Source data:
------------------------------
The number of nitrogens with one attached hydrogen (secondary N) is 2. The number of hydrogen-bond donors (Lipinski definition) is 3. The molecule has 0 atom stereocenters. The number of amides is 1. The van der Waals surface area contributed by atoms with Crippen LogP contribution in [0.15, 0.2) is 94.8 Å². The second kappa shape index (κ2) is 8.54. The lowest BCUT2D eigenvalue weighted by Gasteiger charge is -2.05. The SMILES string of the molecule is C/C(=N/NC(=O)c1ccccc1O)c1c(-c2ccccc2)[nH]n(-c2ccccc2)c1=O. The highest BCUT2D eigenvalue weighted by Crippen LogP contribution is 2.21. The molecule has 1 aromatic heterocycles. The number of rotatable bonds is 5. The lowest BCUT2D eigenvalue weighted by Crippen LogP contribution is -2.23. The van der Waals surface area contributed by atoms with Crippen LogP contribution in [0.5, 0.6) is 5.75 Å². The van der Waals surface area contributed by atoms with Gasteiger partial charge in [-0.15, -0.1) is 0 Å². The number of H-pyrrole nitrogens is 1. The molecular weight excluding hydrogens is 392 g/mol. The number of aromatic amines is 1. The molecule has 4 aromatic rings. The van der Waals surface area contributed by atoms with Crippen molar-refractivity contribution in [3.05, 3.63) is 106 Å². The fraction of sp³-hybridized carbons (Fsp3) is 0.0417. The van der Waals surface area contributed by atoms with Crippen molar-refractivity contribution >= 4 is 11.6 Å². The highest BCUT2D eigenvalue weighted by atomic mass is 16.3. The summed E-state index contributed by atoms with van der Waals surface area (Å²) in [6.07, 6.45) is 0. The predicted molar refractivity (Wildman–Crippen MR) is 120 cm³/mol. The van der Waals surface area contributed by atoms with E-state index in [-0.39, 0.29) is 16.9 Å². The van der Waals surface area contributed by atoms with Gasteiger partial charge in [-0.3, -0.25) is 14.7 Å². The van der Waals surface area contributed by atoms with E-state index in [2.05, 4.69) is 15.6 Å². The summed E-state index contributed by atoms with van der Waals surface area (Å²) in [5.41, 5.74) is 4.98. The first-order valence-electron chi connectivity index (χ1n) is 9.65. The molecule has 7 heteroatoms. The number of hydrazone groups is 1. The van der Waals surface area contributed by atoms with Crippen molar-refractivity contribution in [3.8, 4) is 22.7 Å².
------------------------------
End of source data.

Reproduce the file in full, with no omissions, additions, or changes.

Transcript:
The number of nitrogens with one attached hydrogen (secondary N) is 2. The number of hydrogen-bond donors (Lipinski definition) is 3. The molecule has 0 atom stereocenters. The number of amides is 1. The van der Waals surface area contributed by atoms with Crippen LogP contribution in [0.15, 0.2) is 94.8 Å². The second kappa shape index (κ2) is 8.54. The lowest BCUT2D eigenvalue weighted by Gasteiger charge is -2.05. The SMILES string of the molecule is C/C(=N/NC(=O)c1ccccc1O)c1c(-c2ccccc2)[nH]n(-c2ccccc2)c1=O. The highest BCUT2D eigenvalue weighted by Crippen LogP contribution is 2.21. The molecule has 1 aromatic heterocycles. The number of rotatable bonds is 5. The lowest BCUT2D eigenvalue weighted by Crippen LogP contribution is -2.23. The van der Waals surface area contributed by atoms with Crippen LogP contribution in [0.5, 0.6) is 5.75 Å². The van der Waals surface area contributed by atoms with Gasteiger partial charge in [-0.15, -0.1) is 0 Å². The number of H-pyrrole nitrogens is 1. The molecular weight excluding hydrogens is 392 g/mol. The number of aromatic amines is 1. The molecule has 4 aromatic rings. The van der Waals surface area contributed by atoms with Crippen molar-refractivity contribution in [3.05, 3.63) is 106 Å². The fraction of sp³-hybridized carbons (Fsp3) is 0.0417. The van der Waals surface area contributed by atoms with Crippen molar-refractivity contribution >= 4 is 11.6 Å². The highest BCUT2D eigenvalue weighted by atomic mass is 16.3. The summed E-state index contributed by atoms with van der Waals surface area (Å²) in [6.07, 6.45) is 0. The predicted molar refractivity (Wildman–Crippen MR) is 120 cm³/mol. The van der Waals surface area contributed by atoms with E-state index in [-0.39, 0.29) is 16.9 Å². The van der Waals surface area contributed by atoms with Gasteiger partial charge in [-0.3, -0.25) is 14.7 Å². The van der Waals surface area contributed by atoms with E-state index in [2.05, 4.69) is 15.6 Å². The summed E-state index contributed by atoms with van der Waals surface area (Å²) in [5.41, 5.74) is 4.98. The first-order valence-electron chi connectivity index (χ1n) is 9.65. The molecule has 7 heteroatoms. The number of hydrazone groups is 1. The van der Waals surface area contributed by atoms with Crippen molar-refractivity contribution in [3.8, 4) is 22.7 Å².